Stewart Title Sues Elderly Couple for $4.2 million

Did you catch the New York Times story about an elderly couple being sued by Stewart Title? This title company does business in California. Stewart Title is holding the couple (Rita Starr and Ivor Rose) liable for fraudulent mortgage loans against properties they own, but were taken out by a convicted swindler, Michael A. Stern. This tangled story has locked this Miami Beach couple into a five-year legal battle with Stewart Title.

Wasn’t title insurance intended to protect buyers when a loss on a loan arises from forgery? This story is a powerful reminder that title insurance protects a lender not the individual buyer.

Please weigh in on this story – what we are hearing is a secret in the industry – that individuals can also purchase the same title insurance that is normally purchased for the lender for as little as $25 to protect themselves from situations like what’s happening in the Stewart Title lawsuit.

Most home buyers don’t shop around for a title company – rather they work with a title company recommended by their real estate agent. It is not widely known that buyers can purchase these individual or borrower policies which are very inexpensive, but could save the agent and borrower from getting locked up in lawsuits just like this one.

Here’s the story:

Ivor Rose and Rita Starr were real estate investors in, who accumulated about $15 million of income producing properties in Florida without debt before they ever met Michael Stern. They eventually became business partners in several unrelated properties, which were also bought without debt.

The trouble started when Stern began obtaining mortgages on their joint properties and the couple’s other holdings using a forged signature. Stewart Title does not dispute that Rose and Starr never benefitted from any of the loan proceeds.

For example Stewart Title is suing the couple demanding that they pay $4.2 million to cover its losses on a loan received by the swindler Stern. Never mind that the court documents show that a signature by Mr. Rose, executed in Florida, was on the same day he was in a New York City hospital having heart surgery.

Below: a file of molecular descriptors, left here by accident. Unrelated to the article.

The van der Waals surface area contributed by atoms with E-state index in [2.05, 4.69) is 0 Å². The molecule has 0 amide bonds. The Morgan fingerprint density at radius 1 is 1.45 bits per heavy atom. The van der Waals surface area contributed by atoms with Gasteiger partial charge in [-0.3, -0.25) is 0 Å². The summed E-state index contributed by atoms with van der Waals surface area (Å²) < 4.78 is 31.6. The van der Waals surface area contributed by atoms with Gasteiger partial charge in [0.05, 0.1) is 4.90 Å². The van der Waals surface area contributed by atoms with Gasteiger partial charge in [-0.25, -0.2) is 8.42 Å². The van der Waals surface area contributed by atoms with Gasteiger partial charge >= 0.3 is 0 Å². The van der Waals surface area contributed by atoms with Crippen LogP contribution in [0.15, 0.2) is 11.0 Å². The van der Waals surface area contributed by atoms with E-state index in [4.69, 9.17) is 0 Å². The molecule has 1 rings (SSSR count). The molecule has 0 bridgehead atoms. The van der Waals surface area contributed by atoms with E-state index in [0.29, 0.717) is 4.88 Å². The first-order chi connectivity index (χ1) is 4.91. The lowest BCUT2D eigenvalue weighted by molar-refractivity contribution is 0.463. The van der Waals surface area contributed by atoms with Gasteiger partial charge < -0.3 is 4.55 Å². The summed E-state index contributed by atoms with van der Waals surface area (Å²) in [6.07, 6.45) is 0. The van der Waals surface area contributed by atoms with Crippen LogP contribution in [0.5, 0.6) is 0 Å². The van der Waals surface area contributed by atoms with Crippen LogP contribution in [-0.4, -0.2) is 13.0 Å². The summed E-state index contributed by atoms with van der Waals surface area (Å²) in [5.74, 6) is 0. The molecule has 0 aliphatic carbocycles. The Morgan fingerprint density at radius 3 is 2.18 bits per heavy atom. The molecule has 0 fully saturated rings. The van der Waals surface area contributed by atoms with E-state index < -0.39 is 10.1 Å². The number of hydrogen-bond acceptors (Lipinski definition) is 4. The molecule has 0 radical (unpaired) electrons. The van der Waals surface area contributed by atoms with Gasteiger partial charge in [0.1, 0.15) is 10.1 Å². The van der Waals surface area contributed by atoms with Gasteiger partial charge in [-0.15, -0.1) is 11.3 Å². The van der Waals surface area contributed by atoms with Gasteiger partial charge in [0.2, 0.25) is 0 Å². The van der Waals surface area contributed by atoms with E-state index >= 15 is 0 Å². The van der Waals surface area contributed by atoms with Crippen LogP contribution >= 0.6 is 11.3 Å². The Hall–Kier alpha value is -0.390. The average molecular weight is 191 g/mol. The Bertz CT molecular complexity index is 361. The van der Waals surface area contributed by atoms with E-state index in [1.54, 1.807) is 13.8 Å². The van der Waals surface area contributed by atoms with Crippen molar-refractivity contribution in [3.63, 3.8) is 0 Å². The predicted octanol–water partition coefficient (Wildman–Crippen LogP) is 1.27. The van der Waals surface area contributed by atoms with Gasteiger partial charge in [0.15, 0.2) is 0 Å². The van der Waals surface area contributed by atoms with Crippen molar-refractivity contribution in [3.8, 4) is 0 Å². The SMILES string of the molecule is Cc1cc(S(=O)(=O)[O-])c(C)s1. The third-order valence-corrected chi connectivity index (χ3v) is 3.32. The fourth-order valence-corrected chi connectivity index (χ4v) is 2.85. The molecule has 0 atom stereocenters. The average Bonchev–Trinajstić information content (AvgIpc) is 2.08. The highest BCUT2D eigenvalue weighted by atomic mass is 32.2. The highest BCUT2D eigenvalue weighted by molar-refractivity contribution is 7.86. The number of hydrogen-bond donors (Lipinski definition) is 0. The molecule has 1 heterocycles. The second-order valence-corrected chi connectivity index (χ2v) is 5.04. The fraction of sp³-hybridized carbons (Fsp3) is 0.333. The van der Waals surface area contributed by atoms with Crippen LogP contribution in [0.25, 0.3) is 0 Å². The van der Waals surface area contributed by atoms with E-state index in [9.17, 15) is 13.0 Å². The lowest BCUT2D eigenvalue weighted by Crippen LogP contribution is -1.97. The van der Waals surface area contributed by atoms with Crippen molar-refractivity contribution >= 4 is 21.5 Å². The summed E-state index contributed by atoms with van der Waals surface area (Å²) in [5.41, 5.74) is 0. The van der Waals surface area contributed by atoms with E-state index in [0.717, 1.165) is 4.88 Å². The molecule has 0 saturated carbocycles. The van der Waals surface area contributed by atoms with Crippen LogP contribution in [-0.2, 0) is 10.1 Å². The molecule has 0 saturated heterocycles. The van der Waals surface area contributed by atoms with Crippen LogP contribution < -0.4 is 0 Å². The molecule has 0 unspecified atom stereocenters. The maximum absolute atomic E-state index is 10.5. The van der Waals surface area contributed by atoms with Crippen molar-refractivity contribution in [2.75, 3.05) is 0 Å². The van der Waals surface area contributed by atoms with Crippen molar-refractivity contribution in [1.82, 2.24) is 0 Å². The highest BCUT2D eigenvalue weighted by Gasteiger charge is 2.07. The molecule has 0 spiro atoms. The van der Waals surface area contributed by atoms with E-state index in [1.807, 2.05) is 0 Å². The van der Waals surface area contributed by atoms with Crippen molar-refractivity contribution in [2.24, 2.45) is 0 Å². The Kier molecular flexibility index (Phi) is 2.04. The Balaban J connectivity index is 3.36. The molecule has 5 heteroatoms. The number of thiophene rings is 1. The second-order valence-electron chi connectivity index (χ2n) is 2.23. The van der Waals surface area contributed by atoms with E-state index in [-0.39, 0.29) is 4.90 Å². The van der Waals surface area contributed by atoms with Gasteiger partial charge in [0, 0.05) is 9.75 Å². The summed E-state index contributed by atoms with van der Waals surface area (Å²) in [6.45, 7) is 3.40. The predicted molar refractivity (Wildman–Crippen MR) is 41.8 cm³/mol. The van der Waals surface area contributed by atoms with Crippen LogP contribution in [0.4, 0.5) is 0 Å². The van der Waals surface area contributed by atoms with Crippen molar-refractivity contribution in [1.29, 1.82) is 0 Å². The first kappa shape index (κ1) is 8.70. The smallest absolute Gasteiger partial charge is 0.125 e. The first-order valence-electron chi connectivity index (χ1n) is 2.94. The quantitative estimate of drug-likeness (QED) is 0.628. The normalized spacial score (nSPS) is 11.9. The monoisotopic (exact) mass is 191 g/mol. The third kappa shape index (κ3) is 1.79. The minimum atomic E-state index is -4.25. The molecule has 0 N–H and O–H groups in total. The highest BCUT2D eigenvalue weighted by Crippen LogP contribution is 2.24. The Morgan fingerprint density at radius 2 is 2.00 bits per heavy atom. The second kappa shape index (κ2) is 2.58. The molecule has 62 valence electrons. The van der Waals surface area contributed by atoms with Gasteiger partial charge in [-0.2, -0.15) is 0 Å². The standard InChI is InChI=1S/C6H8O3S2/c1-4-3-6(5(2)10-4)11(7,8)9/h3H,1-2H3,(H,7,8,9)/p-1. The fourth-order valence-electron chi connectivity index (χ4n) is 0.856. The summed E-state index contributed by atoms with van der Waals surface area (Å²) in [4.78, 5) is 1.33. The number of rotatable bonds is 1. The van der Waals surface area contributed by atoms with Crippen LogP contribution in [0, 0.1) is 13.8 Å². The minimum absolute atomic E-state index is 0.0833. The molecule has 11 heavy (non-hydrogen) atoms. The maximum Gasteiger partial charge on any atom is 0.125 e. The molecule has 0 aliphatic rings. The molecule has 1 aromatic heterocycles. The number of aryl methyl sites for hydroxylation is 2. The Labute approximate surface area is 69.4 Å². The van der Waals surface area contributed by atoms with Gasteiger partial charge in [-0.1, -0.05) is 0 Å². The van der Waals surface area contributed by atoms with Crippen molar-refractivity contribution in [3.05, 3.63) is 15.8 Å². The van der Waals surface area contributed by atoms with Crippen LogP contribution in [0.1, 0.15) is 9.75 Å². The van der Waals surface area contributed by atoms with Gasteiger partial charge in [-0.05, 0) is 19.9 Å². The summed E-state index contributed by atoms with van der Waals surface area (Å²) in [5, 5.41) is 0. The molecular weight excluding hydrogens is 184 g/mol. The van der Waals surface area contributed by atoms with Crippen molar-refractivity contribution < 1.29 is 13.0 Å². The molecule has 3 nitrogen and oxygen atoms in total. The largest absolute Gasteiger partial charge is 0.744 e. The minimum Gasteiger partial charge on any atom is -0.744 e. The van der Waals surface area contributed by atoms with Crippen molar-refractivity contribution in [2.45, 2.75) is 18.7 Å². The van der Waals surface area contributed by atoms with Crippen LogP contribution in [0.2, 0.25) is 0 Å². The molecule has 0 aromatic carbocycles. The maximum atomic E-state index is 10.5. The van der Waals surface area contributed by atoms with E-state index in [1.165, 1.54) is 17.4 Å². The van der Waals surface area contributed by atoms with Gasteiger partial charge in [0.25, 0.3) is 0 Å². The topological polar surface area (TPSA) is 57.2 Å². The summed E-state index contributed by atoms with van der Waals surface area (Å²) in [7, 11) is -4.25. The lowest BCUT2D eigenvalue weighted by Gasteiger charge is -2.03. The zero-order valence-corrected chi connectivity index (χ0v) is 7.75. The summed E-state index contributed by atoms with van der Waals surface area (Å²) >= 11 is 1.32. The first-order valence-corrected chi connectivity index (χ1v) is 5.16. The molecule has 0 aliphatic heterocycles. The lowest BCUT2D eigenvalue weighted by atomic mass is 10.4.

The troubles began as early as 2009, when Rose and Starr started receiving foreclosure notices from institutions claiming to hold mortgages on properties the couple had owned outright. They thought it was some kind of mistake.

If only.

Michael Stern, aka “The Swindler” had left Florida for Uruguay, and had stopped paying on the mortgages. Now the banks were coming after Rose & Starr. “Michael Stern was smooth and we’re not that perceptive,” Ms. Starr said. “He played us.”

Last October, Michael Stern was sentenced to five years in prison for swindling Dwight Freeney, a linebacker for the San Diego Chargers, out of $3 million. In California, Mr. Stern went by the name of Michael Millar. He will soon face prosecution in the Florida matter, said the prosecutor in California.

But the federal indictment didn’t end the troubles for the couple.

They could lose all their properties and also be on the hook for millions of dollars. This is because Stewart Title, the company that insured the fraudulent mortgage loans — and whose policies require it to cover all the losses on the loans arising from forgeries and other defects — has refused to make a settlement on most of the properties.

And Stewart Title is also asserting, in another court venue, that one of its own agents helped Michael Stern secure bogus loans. It is suing that agent.

Shouldn’t the title insurer step in to payoff these fraudulent mortgages to prevent foreclosure?

Stewart Title has settled with Rose and Starr on three of the fraudulent loans, returning the properties to the couple free and clear and absorbing the loss. But the title company has refused to settle with the couple on the 12 remaining loans.

Moreover, it has turned around and hired a foreclosure counsel to sue on behalf of the entities that hold the notes backing the properties. If the couple lose these suits, those entities will be able to take ownership of the properties and Stewart will not have to pay out the roughly $8 million in title insurance that it has written on them.
Moreover, because the properties are now worth less than the dollar amounts that the swindler Michael Stern received on the fraudulent mortgages, Rose and Starr could also face lawsuits demanding them to make good on the difference, known as a deficiency. Their lawyer estimates that the deficiencies on the properties could reach $5 million.

Bewildered by Stewart’s legal tactics, Ms. Starr said: “I don’t know how they could try to collect millions of dollars” for other people’s behavior “and try to take our properties, too.”

What do you think of Stewart Title’s actions in this matter? We’d like to hear from you.

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